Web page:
Leonardo Meeus at the Florence School of Regulation explains why electricity market reform in the EU must be about completing the process of integration, not unwinding it. He breaks down his argument into five categories – Electricity Markets, Contracts for Difference (CfD) and Power Purchase Agreements (PPA), Capacity Remuneration Mechanisms (CRM), Energy Communities, and Demand-side Flexibility – and with each he defines their purpose, looks at … [Read more...]
European gas prices have fallen sharply since August. What happens next?
Prices on the European gas market have fallen sharply since August 2022 and Europe’s gas storage facilities are almost full. That’s good news, but the problems aren’t over. Simon Göss at cr.hub, writing for Energy Brainpool, explains why by looking at the data. He runs through the main factors driving the changes, primarily strong LNG imports, Norway’s increased production, mild weather, and lower gas consumption (particularly in industry). … [Read more...]
Pollution costs are driving U.S. states to look for alternatives to Gas-Fired Plants
In the U.S. a growing number of states and regulators are directing utilities to look for alternatives to proposed gas-fired power plants, citing environmental justice and community health impacts, explain Caitlin Odom and Lauren Shwisberg at RMI. So it’s not just about emissions: pollution matters too. The authors quote studies that show clean energy portfolios (CEPs) not only reduce energy costs, but can save billions of dollars in community … [Read more...]
Russia’s war is accelerating the clean energy transition, says IEA
The IEA’s World Energy Outlook 2022 is predicting that fossil fuels will peak in the next five years, “thanks to” Russia’s war and the resultant energy crisis. National climate promises are being turned into policies that improve energy security, which mostly means reducing dependence on gas. That means global energy demand growth to 2030 will “almost entirely” be met by renewables. Simon Evans at Carbon Brief takes an in-depth look at the … [Read more...]
Energy Security: what if the UK government had not “cut the green crap” from 2013
The UK provides an example of a government that cut back its green ambitions only to see its energy security suffer. In 2013, then-prime minister David Cameron told his ministers to “cut the green crap”. That led successive governments to downgrade home energy efficiency, requirements for new homes to be “zero carbon”, end subsidies for onshore wind and solar, and effectively ban onshore wind in England. What if the UK had stayed on its … [Read more...]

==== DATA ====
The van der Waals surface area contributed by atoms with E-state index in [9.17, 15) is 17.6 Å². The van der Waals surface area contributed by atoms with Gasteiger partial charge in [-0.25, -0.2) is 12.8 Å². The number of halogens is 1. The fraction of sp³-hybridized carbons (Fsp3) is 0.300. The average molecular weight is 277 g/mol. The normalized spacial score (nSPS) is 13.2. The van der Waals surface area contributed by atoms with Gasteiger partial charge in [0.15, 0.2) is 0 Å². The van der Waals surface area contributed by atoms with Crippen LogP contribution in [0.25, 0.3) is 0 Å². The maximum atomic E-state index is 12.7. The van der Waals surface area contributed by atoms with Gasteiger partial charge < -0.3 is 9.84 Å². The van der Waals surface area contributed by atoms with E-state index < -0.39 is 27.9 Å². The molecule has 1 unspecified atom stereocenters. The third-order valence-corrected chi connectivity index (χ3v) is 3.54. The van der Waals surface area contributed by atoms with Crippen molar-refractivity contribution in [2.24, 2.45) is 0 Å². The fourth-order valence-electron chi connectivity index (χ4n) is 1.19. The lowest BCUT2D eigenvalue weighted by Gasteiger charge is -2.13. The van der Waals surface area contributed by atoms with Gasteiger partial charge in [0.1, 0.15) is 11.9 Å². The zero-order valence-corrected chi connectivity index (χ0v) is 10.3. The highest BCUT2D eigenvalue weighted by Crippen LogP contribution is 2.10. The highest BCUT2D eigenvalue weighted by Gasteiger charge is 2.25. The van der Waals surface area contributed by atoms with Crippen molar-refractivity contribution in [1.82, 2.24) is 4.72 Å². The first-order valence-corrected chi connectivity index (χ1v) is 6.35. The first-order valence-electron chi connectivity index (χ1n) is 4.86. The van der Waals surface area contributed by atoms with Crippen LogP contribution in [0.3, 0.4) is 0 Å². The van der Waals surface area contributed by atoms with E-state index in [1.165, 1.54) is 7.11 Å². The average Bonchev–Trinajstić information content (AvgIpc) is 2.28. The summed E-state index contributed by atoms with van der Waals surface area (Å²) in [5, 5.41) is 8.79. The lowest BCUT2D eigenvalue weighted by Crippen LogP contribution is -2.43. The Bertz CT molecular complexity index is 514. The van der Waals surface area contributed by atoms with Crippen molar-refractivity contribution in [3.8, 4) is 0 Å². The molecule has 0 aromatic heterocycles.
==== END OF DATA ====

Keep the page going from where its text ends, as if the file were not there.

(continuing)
Event Summary: “CHINA: Carbon Neutral by 2060 – The Future of Gas”
Here are the written highlights of our 2-day 4-session workshop “CHINA: Carbon Neutral by 2060 – The Future of Gas”, compiled by Helena Uhde at ECECP. Here you can quickly see the main points made by our expert panellists. Global events have made gas the hottest of issues, and the implications for both Europe and China are strongly reflected in all the sessions. The four session topics were Security of Supply, CCUS for the Gas Sector, Competitive … [Read more...]
Europe’s decoupling of electricity and gas prices: the crisis is temporary, so why do it?
The debate is intensifying over how to decouple power prices from the extraordinarily high natural gas prices in Europe. Simona Benedettini and Carlo Stagnaro warn that the current problem of high prices is not caused by the mis-functioning of electricity markets, but by the exceptional trend in gas prices. So should the markets be re-designed at all? Will we lose the benefits of the current design, one being the reliable profits that renewables … [Read more...]
EU Solar has avoided 20bcm of gas imports and saved €29bn
Solar generation in the EU has avoided the import of 20bcm of gas that would have cost €29bn, explains Paweł Czyżak at Ember, writing for Carbon Brief. The new solar power added since 2021 alone avoided €6bn of gas imports. Record EU solar generation increased by 28% in the summer of 2022, compared with the same period a year earlier. And it’s growing very quickly, with a consistent 15% year-on-year increases in installed solar capacity – from … [Read more...]